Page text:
Skip to content
April 29, 2012

SPECIAL REPORT: Fatalities in Newport-Ensenada Race

For the last two weeks, the California sailing community has been reeling over the loss of five of our own, and yesterday we lost at least three, but probably four, more. Rich Roberts, press officer for the 65th Annual Lexus Newport to Ensenada Race, reported late last night that the Hunter 376 Aegean apparently collided with a large vessel off the Coronado Islands.

"The first indication of the incident was at 1:30 a.m. Saturday when the boat’s image vanished from the online race tracking system in place for the race," Roberts wrote in a press release. "A Coast Guard search was launched that led to discovery of the boat’s wreckage, including the rear transom with the boat’s name on it.

"An investigation was continuing, but it appeared the damage was not inflicted by an explosion but by a collision with a ship much larger than the 37-foot vessel."

A USCG helicopter directed a Vessel Assist boat to two bodies and a third was later retrieved. A fourth is still missing. The search for the fourth crewmember has resumed this morning. Names have not been released pending notification of the victims’ families.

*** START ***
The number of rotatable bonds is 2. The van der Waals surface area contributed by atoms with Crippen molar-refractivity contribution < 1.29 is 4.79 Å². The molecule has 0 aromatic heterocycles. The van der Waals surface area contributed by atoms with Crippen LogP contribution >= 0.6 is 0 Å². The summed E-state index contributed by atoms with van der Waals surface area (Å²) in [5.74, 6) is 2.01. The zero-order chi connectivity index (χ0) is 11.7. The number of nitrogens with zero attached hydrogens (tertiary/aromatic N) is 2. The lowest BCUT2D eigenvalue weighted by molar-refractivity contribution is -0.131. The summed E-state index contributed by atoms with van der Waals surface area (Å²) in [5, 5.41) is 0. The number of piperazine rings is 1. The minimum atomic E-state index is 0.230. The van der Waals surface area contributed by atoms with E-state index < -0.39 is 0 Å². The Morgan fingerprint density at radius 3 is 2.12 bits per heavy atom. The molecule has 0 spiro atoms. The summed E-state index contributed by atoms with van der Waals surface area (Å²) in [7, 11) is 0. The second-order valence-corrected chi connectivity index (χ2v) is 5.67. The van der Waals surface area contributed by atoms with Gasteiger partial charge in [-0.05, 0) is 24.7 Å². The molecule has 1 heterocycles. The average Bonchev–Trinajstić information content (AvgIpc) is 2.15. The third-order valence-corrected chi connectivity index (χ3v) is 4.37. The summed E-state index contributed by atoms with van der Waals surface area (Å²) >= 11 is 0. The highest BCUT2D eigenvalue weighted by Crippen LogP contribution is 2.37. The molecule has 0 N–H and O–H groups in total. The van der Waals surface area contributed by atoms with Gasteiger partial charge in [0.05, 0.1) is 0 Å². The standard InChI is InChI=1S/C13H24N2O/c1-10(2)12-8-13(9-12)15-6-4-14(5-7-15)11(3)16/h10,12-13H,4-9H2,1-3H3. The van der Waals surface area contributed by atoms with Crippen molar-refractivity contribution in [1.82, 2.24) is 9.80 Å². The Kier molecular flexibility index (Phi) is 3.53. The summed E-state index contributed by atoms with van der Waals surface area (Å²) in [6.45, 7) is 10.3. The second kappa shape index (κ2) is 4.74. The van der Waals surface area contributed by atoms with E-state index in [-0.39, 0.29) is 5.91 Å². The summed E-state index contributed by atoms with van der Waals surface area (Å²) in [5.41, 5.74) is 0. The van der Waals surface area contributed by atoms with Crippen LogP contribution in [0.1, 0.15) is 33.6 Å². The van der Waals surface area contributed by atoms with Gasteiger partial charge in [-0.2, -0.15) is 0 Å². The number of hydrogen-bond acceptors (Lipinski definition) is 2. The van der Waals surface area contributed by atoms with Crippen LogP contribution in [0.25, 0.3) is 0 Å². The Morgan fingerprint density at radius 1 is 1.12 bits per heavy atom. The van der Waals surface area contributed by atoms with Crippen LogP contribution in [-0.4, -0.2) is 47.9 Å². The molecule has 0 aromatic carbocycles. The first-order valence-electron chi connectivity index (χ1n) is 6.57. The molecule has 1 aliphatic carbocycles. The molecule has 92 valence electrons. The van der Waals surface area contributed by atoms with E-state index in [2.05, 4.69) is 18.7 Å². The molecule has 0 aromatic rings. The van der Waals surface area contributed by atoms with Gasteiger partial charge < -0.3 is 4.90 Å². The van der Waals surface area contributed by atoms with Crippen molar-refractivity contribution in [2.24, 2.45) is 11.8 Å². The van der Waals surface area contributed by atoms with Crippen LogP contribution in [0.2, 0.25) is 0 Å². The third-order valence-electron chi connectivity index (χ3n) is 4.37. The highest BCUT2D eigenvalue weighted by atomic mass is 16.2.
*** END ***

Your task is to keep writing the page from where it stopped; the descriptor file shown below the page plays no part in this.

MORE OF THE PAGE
The annual race, which had 213 entries, started on Friday off Newport Beach. Many boats finished on Saturday, while the rest were expected in today. Roberts reports the weather conditions were lighter than usual in the area of the accident, with boats reporting 1-2 knots of wind.

"These would be the first fatalities in the 65-year history of the race," Roberts said.

We’ll have more in tomorrow’s edition of ‘Lectronic Latitude.

"The Yacht Racing Association (YRA) is taking a chickenshit position on the Coast Guard’s just-announced revocation of offshore racing permits," Matt Peterson of FastBottoms Hull Diving wrote on our Facebook page.
Caution: This is a curious story that involves classic yachts in the Caribbean, a Northern California owner, a mediocre finish in class, the top award presented by a rock ‘n roll star, and squabbling in the crew over a watch.